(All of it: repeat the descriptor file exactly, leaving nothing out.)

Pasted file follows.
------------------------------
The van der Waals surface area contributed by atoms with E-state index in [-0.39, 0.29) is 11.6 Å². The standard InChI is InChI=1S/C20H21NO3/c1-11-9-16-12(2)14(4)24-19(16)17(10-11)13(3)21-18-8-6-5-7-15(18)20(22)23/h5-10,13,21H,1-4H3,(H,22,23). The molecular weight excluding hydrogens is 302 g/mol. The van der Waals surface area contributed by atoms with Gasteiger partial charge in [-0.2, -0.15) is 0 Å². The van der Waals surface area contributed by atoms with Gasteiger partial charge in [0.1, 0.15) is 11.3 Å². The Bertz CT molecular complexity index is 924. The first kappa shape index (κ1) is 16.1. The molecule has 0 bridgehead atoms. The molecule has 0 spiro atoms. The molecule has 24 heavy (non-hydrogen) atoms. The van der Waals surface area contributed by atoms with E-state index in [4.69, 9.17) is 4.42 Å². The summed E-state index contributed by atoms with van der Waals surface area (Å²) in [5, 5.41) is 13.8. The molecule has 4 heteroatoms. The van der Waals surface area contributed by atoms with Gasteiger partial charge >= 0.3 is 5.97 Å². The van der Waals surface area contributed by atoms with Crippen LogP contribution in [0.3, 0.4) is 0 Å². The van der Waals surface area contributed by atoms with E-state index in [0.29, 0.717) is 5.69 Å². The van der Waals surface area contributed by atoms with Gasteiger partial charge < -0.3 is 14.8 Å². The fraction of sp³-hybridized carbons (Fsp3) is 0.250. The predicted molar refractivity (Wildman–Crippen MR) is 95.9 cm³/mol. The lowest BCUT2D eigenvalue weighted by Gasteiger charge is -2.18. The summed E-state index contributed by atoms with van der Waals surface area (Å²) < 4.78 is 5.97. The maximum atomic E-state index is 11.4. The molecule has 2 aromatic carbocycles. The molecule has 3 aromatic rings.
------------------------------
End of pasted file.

The van der Waals surface area contributed by atoms with E-state index in [-0.39, 0.29) is 11.6 Å². The standard InChI is InChI=1S/C20H21NO3/c1-11-9-16-12(2)14(4)24-19(16)17(10-11)13(3)21-18-8-6-5-7-15(18)20(22)23/h5-10,13,21H,1-4H3,(H,22,23). The molecular weight excluding hydrogens is 302 g/mol. The van der Waals surface area contributed by atoms with Gasteiger partial charge in [-0.2, -0.15) is 0 Å². The van der Waals surface area contributed by atoms with Gasteiger partial charge in [0.1, 0.15) is 11.3 Å². The Bertz CT molecular complexity index is 924. The first kappa shape index (κ1) is 16.1. The molecule has 0 bridgehead atoms. The molecule has 0 spiro atoms. The molecule has 24 heavy (non-hydrogen) atoms. The van der Waals surface area contributed by atoms with E-state index in [4.69, 9.17) is 4.42 Å². The summed E-state index contributed by atoms with van der Waals surface area (Å²) in [5, 5.41) is 13.8. The molecule has 4 heteroatoms. The van der Waals surface area contributed by atoms with Gasteiger partial charge >= 0.3 is 5.97 Å². The van der Waals surface area contributed by atoms with Crippen LogP contribution in [0.3, 0.4) is 0 Å². The van der Waals surface area contributed by atoms with E-state index in [0.29, 0.717) is 5.69 Å². The van der Waals surface area contributed by atoms with Gasteiger partial charge < -0.3 is 14.8 Å². The fraction of sp³-hybridized carbons (Fsp3) is 0.250. The predicted molar refractivity (Wildman–Crippen MR) is 95.9 cm³/mol. The lowest BCUT2D eigenvalue weighted by Gasteiger charge is -2.18. The summed E-state index contributed by atoms with van der Waals surface area (Å²) < 4.78 is 5.97. The maximum atomic E-state index is 11.4. The molecule has 2 aromatic carbocycles. The molecule has 3 aromatic rings.